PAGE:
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The Socioeconomic Impact of Insomnia

An Overview


Insomnia is an extremely common symptom both de novo and in the context of other medical and psychiatric disorders. The impact of insomnia is often ignored both by the individual and by society in terms of its clinical and socioeconomic ramifications. Insomnia is therefore under-appreciated and almost certainly under-treated, thus making it a serious health concern. It is estimated that more than 60 million Americans suffer from insomnia annually, and this figure is expected to grow to 100 million by the middle of the 21st century. Whether it be difficulty initiating or maintaining sleep, the disruption of nocturnal sleep will invariably impact on daytime activities and often results in daytime fatigue, performance deficits (including memory and other cognitive deficits), an increase in the number of sick days taken by an individual and accidents (some catastrophic). This review examines the costs directly related to insomnia in various sectors of healthcare, the indirect costs associated with accidents, sick days and decreased work productivity, and related costs resulting from insomnia but which meet neither the criteria of direct nor indirect cost categories.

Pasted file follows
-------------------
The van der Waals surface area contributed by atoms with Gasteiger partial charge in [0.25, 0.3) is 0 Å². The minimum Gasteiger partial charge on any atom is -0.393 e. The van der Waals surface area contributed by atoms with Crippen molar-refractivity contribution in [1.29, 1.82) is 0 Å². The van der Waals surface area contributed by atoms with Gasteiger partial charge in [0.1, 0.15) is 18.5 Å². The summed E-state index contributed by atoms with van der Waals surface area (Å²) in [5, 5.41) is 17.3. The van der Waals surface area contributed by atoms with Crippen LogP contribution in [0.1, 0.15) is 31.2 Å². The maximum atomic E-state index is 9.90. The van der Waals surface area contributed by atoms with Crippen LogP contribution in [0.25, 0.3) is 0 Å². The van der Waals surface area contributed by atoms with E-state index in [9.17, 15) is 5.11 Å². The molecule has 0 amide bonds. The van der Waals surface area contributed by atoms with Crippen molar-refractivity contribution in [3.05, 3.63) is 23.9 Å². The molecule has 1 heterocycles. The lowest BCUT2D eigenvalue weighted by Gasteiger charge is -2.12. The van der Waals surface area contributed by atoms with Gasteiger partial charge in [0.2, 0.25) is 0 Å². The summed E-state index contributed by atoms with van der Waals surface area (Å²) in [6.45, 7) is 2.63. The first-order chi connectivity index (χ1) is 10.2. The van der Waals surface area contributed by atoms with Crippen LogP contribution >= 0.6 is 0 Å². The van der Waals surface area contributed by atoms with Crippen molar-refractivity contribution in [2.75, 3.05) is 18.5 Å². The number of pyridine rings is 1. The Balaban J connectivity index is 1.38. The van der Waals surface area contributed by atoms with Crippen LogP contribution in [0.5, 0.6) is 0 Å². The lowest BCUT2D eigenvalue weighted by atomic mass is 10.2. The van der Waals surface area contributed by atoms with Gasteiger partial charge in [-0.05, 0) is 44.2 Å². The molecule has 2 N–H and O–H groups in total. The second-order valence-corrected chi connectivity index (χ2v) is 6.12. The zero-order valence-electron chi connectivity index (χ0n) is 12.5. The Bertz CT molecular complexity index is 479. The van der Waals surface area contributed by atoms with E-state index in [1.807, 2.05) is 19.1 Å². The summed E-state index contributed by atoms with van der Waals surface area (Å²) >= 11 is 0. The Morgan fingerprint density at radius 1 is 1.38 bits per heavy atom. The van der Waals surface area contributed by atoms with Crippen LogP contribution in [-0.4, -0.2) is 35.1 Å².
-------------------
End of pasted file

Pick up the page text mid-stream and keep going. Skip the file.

The total direct, indirect and related costs of insomnia are conservatively estimated at $US30 to 35 billion annually in the US (1994 dollars). Economic gains can be made by treating patients on an outpatient basis in sleep centres.

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Correspondence to Lisa A. Chilcott.

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Chilcott, L.A., Shapiro, C.M. The Socioeconomic Impact of Insomnia. Pharmacoeconomics 10, 1–14 (1996).

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  • Sleep Disturbance
  • Indirect Cost
  • Sleep Disorder
  • Sleep Problem
  • Poor Sleep